976CN Tower was opened officially in 1976. Located in Toronto, Ontario, Canada, it stands 1,815 feet tall. It was the tallest free-standing structure in the world until 2010 when the Canton Tower and Burj Khalifa were built.
Republic of Seychelles celebrates Independence Day. It gained its freedom from the United Kingdom in 1976, but it remains a member of the British Commonwealth. The collection of about 80 islands lies in the western Indian Ocean. The area is slightly greater than twice the size of Washington, DC. Victoria is the capital. Its leading exports are coconuts and spices. Idea: Children could learn about the spices it exports.
Viking I landed on Mars in 1976. Launched August 20, 1975, Viking I carried cameras, a seismometer, a magnet, and sensors for temperature, wind velocity, and pressure. The Lander began to send data 25 seconds after landing and continued to function until November 11, 1982.
International Lefthanders Day honors lefties. It was first observed in 1976. About ten percent of the population is lefthanded. Famous lefthanders include Ben Franklin, Harry Truman, Gerald Ford, Bill Clinton and Barack Obama. Children could learn more at: http://www.lefthandersday.com/.
Gibraltar celebrates Day of Decision, a national holiday. In 1976 the citizens of Gibraltar voted to remain an overseas territory of the United Kingdom. Located on the southern coast of Spain, and bordering the Strait of Gibraltar, the country is about ten times the size of the National Mall in Washington, DC. Approximately 29,000 people live in Gibraltar, while about five 5 million tourists visit every year. The territory is strategically important because it lies at the intersection of the Mediterranean Sea and the Atlantic Ocean.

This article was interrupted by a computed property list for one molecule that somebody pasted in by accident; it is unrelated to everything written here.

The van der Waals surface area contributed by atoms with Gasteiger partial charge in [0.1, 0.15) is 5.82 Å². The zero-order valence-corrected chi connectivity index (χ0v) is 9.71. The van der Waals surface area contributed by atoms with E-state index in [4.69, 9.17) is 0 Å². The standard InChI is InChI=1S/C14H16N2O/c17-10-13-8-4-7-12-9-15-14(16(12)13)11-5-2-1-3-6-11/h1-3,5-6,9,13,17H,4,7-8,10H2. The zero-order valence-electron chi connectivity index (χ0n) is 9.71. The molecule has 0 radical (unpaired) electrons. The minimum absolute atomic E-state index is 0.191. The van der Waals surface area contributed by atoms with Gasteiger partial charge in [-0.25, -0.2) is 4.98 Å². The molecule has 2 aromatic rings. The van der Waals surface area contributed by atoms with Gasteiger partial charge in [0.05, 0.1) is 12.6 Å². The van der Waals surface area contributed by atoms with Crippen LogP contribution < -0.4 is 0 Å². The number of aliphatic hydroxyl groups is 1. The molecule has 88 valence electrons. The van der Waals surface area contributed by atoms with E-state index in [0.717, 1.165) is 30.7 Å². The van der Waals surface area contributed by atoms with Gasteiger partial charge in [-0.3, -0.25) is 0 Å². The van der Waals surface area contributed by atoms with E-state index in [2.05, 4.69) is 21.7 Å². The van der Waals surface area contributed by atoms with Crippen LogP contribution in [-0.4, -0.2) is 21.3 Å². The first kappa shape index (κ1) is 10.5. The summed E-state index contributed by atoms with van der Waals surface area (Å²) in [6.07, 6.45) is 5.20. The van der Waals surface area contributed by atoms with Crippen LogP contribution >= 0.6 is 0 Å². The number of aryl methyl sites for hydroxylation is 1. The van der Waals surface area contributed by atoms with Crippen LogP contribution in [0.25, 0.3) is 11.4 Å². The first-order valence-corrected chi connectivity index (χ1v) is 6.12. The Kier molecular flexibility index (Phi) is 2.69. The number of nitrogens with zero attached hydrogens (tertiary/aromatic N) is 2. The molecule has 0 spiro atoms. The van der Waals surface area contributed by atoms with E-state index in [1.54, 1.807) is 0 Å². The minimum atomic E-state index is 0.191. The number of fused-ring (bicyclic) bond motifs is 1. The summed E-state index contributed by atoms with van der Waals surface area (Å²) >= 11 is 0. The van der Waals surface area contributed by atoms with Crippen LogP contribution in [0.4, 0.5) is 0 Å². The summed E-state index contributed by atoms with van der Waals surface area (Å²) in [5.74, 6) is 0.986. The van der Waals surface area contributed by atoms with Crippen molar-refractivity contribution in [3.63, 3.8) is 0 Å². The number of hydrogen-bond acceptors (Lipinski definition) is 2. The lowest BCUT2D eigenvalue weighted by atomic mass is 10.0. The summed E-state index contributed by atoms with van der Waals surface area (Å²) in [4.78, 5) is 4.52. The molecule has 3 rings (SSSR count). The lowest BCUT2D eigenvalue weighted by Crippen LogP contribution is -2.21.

Five Americans received Nobel Prizes in 1976. Baruch Blumberg and D. Carleton Gajdusek earned the Nobel Prize in Medicine. Burton Richter and Samuel Chao Chung Ting earned the physics award, and Saul Bellow was awarded the Nobel Prize for Literature.
Concorde flew for the first time in 1976. A British company and a French company formed a joint cooperation to fund and build 20 Concorde planes. The planes mainly flew from London and Paris to New York and Washington, DC. Flights were expensive, but passengers arrived at their destinations in less than half the usual flight time. Due to less travel after September 11, 2001, and increased costs, the planes were retired on November 26, 2003.